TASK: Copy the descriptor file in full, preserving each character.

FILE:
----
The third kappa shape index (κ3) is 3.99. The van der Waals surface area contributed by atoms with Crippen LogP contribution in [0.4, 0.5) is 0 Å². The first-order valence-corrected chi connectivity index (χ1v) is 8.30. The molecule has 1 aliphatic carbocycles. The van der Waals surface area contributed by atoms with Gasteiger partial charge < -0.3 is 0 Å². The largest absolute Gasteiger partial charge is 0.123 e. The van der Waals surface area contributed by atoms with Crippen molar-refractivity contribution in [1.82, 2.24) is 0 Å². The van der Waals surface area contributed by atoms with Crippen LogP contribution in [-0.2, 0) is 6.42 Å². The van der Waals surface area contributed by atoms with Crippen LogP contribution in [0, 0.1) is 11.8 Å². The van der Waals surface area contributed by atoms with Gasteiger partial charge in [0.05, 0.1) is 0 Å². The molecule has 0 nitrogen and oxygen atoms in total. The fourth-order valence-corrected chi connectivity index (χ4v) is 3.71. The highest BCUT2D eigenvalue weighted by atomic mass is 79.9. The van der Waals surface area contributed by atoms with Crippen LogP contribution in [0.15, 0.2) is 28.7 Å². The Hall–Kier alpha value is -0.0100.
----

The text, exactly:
The third kappa shape index (κ3) is 3.99. The van der Waals surface area contributed by atoms with Crippen LogP contribution in [0.4, 0.5) is 0 Å². The first-order valence-corrected chi connectivity index (χ1v) is 8.30. The molecule has 1 aliphatic carbocycles. The van der Waals surface area contributed by atoms with Gasteiger partial charge < -0.3 is 0 Å². The largest absolute Gasteiger partial charge is 0.123 e. The van der Waals surface area contributed by atoms with Crippen molar-refractivity contribution in [1.82, 2.24) is 0 Å². The van der Waals surface area contributed by atoms with Crippen LogP contribution in [-0.2, 0) is 6.42 Å². The van der Waals surface area contributed by atoms with Crippen LogP contribution in [0, 0.1) is 11.8 Å². The van der Waals surface area contributed by atoms with Gasteiger partial charge in [0.05, 0.1) is 0 Å². The molecule has 0 nitrogen and oxygen atoms in total. The fourth-order valence-corrected chi connectivity index (χ4v) is 3.71. The highest BCUT2D eigenvalue weighted by atomic mass is 79.9. The van der Waals surface area contributed by atoms with Crippen LogP contribution in [0.15, 0.2) is 28.7 Å². The Hall–Kier alpha value is -0.0100.